Designing Mobile Multimodal Applications

Designing Mobile Multimodal Applications

Marco de Sá (University of Lisboa, Portugal), Carlos Duarte (University of Lisboa, Portugal), Luís Carriço (University of Lisboa, Portugal) and Tiago Reis (University of Lisboa, Portugal)
DOI: 10.4018/978-1-60566-978-6.ch005
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Abstract

In this chapter we describe a set of techniques and tools that aim at supporting designers while creating mobile multimodal applications. We explain how the additional difficulties that designers face during this process, especially those related to multimodalities, can be tackled. In particular, we present a scenario generation and context definition framework that can be used to drive design and support evaluation within realistic settings, promoting in-situ design and richer results. In conjunction with the scenario framework, we detail a prototyping tool that was developed to support the early stage prototyping and evaluation process of mobile multimodal applications, from the first sketch-based prototypes up to the final quantitative analysis of usage results. As a case study, we describe a mobile application for accessing and reading rich digital books. The application aims at offering users, in particular blind users, means to read and annotate digital books and it was designed to be used on Pocket PCs and Smartphones, including a set of features that enhance both content and usability of traditional books.
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Introduction

The advances of mobile devices and technology have permitted their inclusion on our daily activities, supporting and propelling productivity and communication on several levels. Moreover, the ever‐growing diversity and potential of these devices extends their usage through multiple settings, accentuating their ubiquitous and pervasive nature. One of the major contributions to this is undoubtedly the multiplicity of interaction possibilities. These open opportunities for the introduction of multimodal applications that can offer new levels of usability and adequateness to the multiple scenarios in which mobile devices play key roles. In fact, within ubiquitous activities, multimodal interfaces are paramount. They provide alternatives to usual interaction streams that can cope with the challenges that emerge in different occasions. Users can adapt interaction to the context of use by selecting the interaction modalities that are more adequate to the current situation [0]. On another dimension, multimodalities also enlarge the target audience of mobile applications. They provide the access impaired users require to common tools and information. Moreover, the mobility and multimodal dimensions pave the way to the design of new applications that aid them greatly while completing their daily tasks.

As usual, these advantages do not come without drawbacks. In fact, multimodal applications and interfaces, used in mobile contexts by an extended audience, are susceptible to (1) more environmental variables, such as noise; (2) extra device characteristics and diversity, for instance the availability of a camera or microphone; and (3) a myriad of user abilities or impairments, such as normally sighted or visually impaired users. Accordingly, besides the existing challenges that hinder the design process of mobile applications (e.g., device’s size, lack of keyboard/mouse, screen resolution, mobile use, frequently as an accessory to parallel activities), multimodal applications require specific attention to the surrounding context of use and how it affects usability. Moreover, allying this with the mobility and infinite usage contexts that mobile devices provide, the design process becomes extremely demanding and challenging.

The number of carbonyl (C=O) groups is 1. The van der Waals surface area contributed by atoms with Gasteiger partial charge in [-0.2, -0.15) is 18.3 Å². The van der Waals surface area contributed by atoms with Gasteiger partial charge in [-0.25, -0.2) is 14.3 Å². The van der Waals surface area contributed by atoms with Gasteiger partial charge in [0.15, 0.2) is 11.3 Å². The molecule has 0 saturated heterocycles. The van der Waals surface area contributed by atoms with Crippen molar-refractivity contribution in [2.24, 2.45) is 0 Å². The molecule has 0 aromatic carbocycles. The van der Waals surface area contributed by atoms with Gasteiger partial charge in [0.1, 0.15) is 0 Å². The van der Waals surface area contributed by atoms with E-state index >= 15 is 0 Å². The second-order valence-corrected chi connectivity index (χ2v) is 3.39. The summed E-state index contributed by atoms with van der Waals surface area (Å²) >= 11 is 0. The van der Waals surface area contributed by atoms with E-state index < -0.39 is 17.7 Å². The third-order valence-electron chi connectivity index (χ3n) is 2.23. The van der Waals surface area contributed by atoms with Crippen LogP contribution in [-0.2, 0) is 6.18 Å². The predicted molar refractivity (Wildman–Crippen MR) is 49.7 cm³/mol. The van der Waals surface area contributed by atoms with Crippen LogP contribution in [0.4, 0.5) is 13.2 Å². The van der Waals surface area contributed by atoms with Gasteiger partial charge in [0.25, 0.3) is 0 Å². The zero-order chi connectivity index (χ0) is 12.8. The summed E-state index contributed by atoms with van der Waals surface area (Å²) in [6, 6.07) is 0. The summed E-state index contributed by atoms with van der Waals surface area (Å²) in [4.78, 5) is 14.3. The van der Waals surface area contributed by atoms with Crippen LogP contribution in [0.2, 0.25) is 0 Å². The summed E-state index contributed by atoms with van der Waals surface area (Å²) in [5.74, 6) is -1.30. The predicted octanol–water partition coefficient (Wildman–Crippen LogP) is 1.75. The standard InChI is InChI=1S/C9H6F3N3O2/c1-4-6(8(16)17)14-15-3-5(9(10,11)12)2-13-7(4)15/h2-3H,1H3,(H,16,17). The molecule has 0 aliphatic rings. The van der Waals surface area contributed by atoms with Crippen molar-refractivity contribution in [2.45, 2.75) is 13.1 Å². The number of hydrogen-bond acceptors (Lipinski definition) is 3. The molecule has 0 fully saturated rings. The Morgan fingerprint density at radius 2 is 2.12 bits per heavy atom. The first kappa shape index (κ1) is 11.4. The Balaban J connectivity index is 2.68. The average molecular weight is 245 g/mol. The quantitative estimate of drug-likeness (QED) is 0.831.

In order to mitigate these difficulties and to cope with the added challenges that designing mobile multimodal applications (MMAs) brings, the design process needs to be carefully addressed. First and foremost, the process has to be taken out of the lab, into the real world. Only there designers and users can grasp the details and problems that affect interaction and the usability of MMAs. Then, to capture these difficulties at the early design stages, prototyping and evaluation must be adjusted to the complexity of the envisaged contexts and modes of interaction. Evaluation sessions of mobile applications generally require testers and designers to follow users during tests on the real world, leading to privacy issues and biased results, also proving to be difficult to conduct. Finally, the selection of proper locations and scenarios for evaluation must be considered.

This chapter introduces a set of studies that address the added difficulties of designing multimodal applications and user interfaces for mobile devices. The first contribution that resulted from these studies is a scenario generation and context selection framework that aims at supporting the design of MMAs and their evaluation in-situ. It offers designers a set of guidelines that focus details that are paramount during the design and evaluation of mobile and, in particular, multimodal applications. The framework delineates variables that can affect the usability of MMAs and offers a systematic approach to the selection and generation of scenarios that cover a wide set of details and transitions between contexts and settings which are commonly overlooked.

The second contribution that emerged during these studies is MobPro, a prototyping and evaluation tool which enables designers and users (with no programming experience) to quickly create mixed‐fidelity prototypes of multimodal applications. Furthermore, it supports the ability to evaluate them in‐situ, while using actual mobile devices. The tool comprises a prototype designer, a mobile runtime environment and an evaluation/analysis tool.

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